AUGUSTA — The House, in an initial vote late Tuesday night, opposed a bill that would eliminate the ability of transgender people to sue for discrimination if they are denied use of their preferred restroom. Lawmakers voted 81-61 against LD 1046

In debate before the vote, Rep. Ken Fredette, R-Newport, the bill’s sponsor, said he is trying to provide more balance to the current law.

Fredette served on the Maine Human Rights Commission when it found unlawful discrimination in two cases concerning bathroom use. Both rulings led to lawsuits, though one case was resolved out of court.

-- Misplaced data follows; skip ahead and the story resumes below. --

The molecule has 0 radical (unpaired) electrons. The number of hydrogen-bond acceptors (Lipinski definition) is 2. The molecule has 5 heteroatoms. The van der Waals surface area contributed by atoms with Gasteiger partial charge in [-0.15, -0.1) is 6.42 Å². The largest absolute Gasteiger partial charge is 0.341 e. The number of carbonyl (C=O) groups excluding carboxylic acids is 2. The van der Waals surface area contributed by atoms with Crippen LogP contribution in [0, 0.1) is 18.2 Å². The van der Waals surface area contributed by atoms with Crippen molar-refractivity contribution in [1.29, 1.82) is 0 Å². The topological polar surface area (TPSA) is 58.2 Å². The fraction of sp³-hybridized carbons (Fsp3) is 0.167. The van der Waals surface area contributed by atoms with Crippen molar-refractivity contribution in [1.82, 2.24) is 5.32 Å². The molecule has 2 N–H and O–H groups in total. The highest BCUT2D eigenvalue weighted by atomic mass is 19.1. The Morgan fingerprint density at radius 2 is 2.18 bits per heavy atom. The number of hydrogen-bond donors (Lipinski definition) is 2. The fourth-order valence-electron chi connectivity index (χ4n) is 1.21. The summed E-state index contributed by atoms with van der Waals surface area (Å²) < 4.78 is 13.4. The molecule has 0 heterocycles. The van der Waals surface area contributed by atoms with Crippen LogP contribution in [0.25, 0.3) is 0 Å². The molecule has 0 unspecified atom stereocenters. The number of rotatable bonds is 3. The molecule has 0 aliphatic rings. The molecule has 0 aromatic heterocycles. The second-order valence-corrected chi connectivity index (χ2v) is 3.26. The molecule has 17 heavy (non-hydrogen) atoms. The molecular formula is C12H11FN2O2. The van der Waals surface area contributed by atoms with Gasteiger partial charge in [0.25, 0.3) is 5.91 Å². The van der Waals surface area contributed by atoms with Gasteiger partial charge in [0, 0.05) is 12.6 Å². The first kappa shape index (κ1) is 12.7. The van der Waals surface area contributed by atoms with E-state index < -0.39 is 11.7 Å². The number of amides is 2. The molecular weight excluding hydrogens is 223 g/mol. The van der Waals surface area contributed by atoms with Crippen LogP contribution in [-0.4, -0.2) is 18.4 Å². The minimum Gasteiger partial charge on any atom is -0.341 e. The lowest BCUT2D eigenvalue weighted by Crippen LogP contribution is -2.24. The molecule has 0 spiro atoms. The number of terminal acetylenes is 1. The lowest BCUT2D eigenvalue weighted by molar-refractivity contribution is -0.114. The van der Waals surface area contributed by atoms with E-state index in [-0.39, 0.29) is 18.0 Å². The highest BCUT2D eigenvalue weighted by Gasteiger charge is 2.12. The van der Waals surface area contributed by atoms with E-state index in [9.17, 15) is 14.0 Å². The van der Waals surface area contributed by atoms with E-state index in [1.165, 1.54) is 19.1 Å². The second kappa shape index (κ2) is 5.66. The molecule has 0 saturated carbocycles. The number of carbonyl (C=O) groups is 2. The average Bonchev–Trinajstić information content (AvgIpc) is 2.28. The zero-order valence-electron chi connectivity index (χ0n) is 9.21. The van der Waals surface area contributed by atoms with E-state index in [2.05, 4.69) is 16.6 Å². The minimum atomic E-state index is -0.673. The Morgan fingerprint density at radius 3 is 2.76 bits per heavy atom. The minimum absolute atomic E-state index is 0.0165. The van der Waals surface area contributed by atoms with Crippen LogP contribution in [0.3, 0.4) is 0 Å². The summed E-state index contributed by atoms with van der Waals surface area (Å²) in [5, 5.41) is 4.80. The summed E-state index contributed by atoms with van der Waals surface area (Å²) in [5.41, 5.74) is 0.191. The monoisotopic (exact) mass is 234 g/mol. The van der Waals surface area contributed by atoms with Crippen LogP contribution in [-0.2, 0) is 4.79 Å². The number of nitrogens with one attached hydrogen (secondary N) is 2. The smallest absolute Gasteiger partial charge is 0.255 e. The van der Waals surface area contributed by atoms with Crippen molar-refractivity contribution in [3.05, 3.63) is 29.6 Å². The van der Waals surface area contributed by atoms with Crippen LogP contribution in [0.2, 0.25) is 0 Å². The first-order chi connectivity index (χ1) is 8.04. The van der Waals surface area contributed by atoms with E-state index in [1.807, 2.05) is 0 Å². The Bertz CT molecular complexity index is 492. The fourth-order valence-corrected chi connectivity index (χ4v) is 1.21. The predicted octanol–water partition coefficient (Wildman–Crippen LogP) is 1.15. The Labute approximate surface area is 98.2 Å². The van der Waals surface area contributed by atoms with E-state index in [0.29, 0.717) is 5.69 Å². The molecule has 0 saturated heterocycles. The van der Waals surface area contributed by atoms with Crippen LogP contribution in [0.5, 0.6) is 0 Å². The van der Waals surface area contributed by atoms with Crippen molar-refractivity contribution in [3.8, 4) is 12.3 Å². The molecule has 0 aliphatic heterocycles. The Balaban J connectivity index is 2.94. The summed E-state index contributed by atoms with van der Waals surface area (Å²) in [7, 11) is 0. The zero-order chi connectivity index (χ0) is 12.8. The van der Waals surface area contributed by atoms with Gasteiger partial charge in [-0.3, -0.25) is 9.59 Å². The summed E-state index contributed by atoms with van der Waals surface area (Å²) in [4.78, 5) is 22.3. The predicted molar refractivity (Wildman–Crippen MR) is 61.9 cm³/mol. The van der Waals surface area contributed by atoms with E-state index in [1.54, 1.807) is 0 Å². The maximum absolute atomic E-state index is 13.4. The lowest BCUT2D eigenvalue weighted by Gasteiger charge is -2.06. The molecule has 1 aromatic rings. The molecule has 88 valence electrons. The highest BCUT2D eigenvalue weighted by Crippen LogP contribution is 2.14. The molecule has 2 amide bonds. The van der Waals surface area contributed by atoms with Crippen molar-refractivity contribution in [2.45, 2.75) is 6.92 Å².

“The process that has been working so far gives absolute rights to the transgenders and it gives no rights to the non-transgenders,” said Fredette. “I have worked hard to create a consensus around a very difficult issue.”

House Minority Leader Emily Cain, D-Orono, spoke against the measure.

“We do not need a consensus approach to human rights,” Cain said. “Passing this bill in any form would be a step backwards for Maine and would put an obstacle in front of many people across the state of Maine who are simply trying to go to work, go to school and participate like everyone else in our communities.”

Fredette said he’s sensitive to how his proposal would affect people but still thinks it is necessary.

The bill faces further votes in the Senate.